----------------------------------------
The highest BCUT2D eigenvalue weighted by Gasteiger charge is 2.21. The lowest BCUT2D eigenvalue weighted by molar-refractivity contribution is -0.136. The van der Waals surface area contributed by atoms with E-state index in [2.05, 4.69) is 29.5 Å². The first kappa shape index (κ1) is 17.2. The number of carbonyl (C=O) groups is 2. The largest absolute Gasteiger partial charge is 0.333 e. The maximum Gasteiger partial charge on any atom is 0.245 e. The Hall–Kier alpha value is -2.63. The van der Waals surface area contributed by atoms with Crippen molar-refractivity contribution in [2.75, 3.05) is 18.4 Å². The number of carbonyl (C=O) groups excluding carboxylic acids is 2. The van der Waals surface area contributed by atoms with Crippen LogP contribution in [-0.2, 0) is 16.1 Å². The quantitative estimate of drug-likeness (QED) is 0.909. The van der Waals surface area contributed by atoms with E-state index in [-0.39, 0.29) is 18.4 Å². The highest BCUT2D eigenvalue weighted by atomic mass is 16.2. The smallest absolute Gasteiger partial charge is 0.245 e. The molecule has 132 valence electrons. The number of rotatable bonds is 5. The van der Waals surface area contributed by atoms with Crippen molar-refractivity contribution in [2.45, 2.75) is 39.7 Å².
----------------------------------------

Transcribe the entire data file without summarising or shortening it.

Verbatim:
The highest BCUT2D eigenvalue weighted by Gasteiger charge is 2.21. The lowest BCUT2D eigenvalue weighted by molar-refractivity contribution is -0.136. The van der Waals surface area contributed by atoms with E-state index in [2.05, 4.69) is 29.5 Å². The first kappa shape index (κ1) is 17.2. The number of carbonyl (C=O) groups is 2. The largest absolute Gasteiger partial charge is 0.333 e. The maximum Gasteiger partial charge on any atom is 0.245 e. The Hall–Kier alpha value is -2.63. The van der Waals surface area contributed by atoms with Crippen molar-refractivity contribution in [2.75, 3.05) is 18.4 Å². The number of carbonyl (C=O) groups excluding carboxylic acids is 2. The van der Waals surface area contributed by atoms with Crippen LogP contribution in [-0.2, 0) is 16.1 Å². The quantitative estimate of drug-likeness (QED) is 0.909. The van der Waals surface area contributed by atoms with E-state index in [-0.39, 0.29) is 18.4 Å². The highest BCUT2D eigenvalue weighted by atomic mass is 16.2. The smallest absolute Gasteiger partial charge is 0.245 e. The molecule has 132 valence electrons. The number of rotatable bonds is 5. The van der Waals surface area contributed by atoms with Crippen molar-refractivity contribution in [2.45, 2.75) is 39.7 Å².